RESULTS: Global cytokine profiles of IBS patients and healthy subjects overlapped, but cytokine levels varied more in IBS patients. Serum levels of IL-6 and IL-8 tended to be increased and levels of IFN-γ tended to be decreased in IBS patients. Mucosal mRNA expression of IL-10 and FOXP3 tended to be decreased in IBS patients. Within both the full study cohort and IBS patients alone, serum level of TNF was associated with looser stool pattern, while subjects with more widespread somatic symptoms had increased serum levels of IL-6. Although neither IBS bowel habit subgroups nor patients with possible post-infectious IBS were associated with distinct cytokine profiles, a small cluster of IBS patients with comparatively elevated immune markers was identified.

    CONCLUSIONS: Global cytokine profiles did not discriminate IBS patients from healthy subjects, but cytokine profiles were more varied among IBS patients than among healthy subjects, and a small subgroup of patients with enhanced immune activity was identified. Also, association of inflammatory cytokines with some clinical symptoms suggests that immune activation may be of importance in a subset of IBS patients.

  • 4.
    Dige, Anders
    et al.
    Gastro-Immuno Research Laboratory (GIRL), Department of Hepatology and Gastroenterology, Aarhus University Hospital, Aarhus, Denmark.
    Magnusson, Maria K.
    Department of Microbiology and Immunology, Institute for Biomedicine, Sahlgrenska Academy, University of Gothenburg, Gothenburg, Sweden / Department of Internal Medicine and Clinical Nutrition, Institute for Medicine, Sahlgrenska Academy, University of Gothenburg, Gothenburg, Sweden.
    Öhman, Lena
    Department of Microbiology and Immunology, Institute for Biomedicine, Sahlgrenska Academy, University of Gothenburg, Gothenburg, Sweden / Department of Internal Medicine and Clinical Nutrition, Institute for Medicine, Sahlgrenska Academy, University of Gothenburg, Gothenburg, Sweden.
    Hvas, Christian Lodberg
    Gastro-Immuno Research Laboratory (GIRL), Department of Hepatology and Gastroenterology, Aarhus University Hospital, Aarhus, Denmark.
    Kelsen, Jens
    Gastro-Immuno Research Laboratory (GIRL), Department of Hepatology and Gastroenterology, Aarhus University Hospital, Aarhus, Denmark.
    Wick, Mary Jo
    Department of Microbiology and Immunology, Institute for Biomedicine, Sahlgrenska Academy, University of Gothenburg, Sweden.
    Agnholt, Jørgen
    Gastro-Immuno Research Laboratory (GIRL), Department of Hepatology and Gastroenterology, Aarhus University Hospital, Aarhus, Denmark.
    Reduced numbers of mucosal DR(int) macrophages and increased numbers of CD103(+) dendritic cells during anti-TNF-α treatment in patients with Crohn's disease2016In: Scandinavian Journal of Gastroenterology, ISSN 0036-5521, E-ISSN 1502-7708, Vol. 51, no 6, p. 692-699Article in journal (Refereed)
    Abstract [en]

    OBJECTIVE: Anti-TNF-α treatment constitutes a mainstay in the treatment of Crohn's disease (CD), but its mechanisms of action are not fully understood. We aimed to investigate the effects of adalimumab, a human monoclonal TNF-α antibody, on macrophage (MQ) and dendritic cell (DC) subsets in mucosal biopsies and peripheral blood.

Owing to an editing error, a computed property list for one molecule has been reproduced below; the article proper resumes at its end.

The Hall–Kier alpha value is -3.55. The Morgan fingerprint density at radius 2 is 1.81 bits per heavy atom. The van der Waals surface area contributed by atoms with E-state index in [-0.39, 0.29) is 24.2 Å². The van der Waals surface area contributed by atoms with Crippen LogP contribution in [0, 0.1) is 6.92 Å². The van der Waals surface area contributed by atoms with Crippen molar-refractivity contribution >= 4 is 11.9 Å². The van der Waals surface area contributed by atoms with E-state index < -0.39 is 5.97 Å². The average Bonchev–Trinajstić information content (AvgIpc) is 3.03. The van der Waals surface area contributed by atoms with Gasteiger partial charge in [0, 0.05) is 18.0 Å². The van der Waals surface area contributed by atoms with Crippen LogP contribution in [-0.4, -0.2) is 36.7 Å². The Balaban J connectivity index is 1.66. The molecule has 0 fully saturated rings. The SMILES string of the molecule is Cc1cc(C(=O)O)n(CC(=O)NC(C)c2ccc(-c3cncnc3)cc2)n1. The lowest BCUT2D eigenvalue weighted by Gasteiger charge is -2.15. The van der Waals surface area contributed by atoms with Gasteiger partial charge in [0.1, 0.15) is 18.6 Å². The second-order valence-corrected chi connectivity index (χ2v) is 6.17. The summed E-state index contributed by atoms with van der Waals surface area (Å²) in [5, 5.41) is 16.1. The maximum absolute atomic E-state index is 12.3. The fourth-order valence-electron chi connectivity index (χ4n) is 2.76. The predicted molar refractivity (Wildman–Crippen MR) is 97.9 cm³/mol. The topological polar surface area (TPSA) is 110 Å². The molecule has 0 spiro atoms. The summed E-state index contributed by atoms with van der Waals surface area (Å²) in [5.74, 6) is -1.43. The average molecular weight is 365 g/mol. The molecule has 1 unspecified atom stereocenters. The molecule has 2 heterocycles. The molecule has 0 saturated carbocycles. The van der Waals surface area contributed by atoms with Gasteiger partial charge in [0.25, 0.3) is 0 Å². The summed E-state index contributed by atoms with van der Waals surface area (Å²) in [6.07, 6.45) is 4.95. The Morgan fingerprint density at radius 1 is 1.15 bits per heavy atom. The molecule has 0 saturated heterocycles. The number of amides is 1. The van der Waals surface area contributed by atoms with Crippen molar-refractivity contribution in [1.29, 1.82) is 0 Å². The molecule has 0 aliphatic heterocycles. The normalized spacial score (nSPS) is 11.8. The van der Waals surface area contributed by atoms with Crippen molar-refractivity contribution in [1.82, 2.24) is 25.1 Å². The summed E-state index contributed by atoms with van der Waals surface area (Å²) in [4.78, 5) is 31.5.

MATERIAL AND METHODS: Intestinal biopsies and blood samples were obtained from 12 different CD patients both before and 4 weeks after the initiation of the induction of adalimumab treatment. Endoscopic disease activity was estimated by the Simple Endoscopic Score for Crohn's Disease. Biopsies were obtained from inflamed and non-inflamed areas. The numbers of lamina propria CD14 (+) DR(int) and CD14 (+) DR(hi) MQs, CD141(+), CD141(-) and CD103(+ )DCs subsets, and circulating monocytes and DCs were analyzed using flow cytometry.

    RESULTS: At baseline, we observed higher numbers of DR(int) MQs and lower numbers of CD103(+ )DCs in inflamed versus non-inflamed mucosa [843 vs. 391/10(5) lamina propria mononuclear cells (LPMCs) (p < 0.05) and 9 vs. 19 × 10(5) LPMCs (p = 0.01), respectively]. After four weeks of adalimumab treatment, the numbers of DR(int) MQs decreased [843 to 379/10(5) LPMCs (p = 0.03)], whereas the numbers of CD103(+ )DCs increased [9-20 × 10(5) LPMCs (p = 0.003)] compared with baseline. In peripheral blood, no alterations were observed in monocyte or DC numbers between baseline and week 4.

    CONCLUSIONS: In CD, mucosal inflammation is associated with high numbers of DR(int) MQs and low numbers of CD103(+ )DCs. This composition of intestinal myeloid subsets is reversed by anti-TNF-α treatment. These results suggest that DR(int) MQs play a pivotal role in CD inflammation.

  • 5.
    Gunterberg, V.
    et al.
    Department of Internal Medicine and Clinical Nutrition, Sahlgrenska Academy, University of Gothenburg, Gothenburg, Sweden.
    Simrén, M.
    Department of Internal Medicine and Clinical Nutrition, Sahlgrenska Academy, University of Gothenburg, Gothenburg, Sweden.
    Öhman, Lena
    Department of Internal Medicine and Clinical Nutrition, Sahlgrenska Academy, University of Gothenburg, Gothenburg, Sweden / Department of Microbiology and Immunology, Sahlgrenska Academy, University of Gothenburg, Gothenburg, Sweden.
    Friberg, P.
    Department of Clinical Physiology, Sahlgrenska Academy, University of Gothenburg, Gothenburg, Sweden.
    Jones, M. P.
    Psychology Faculty, Macquarie University, Sydney, NSW, Australia.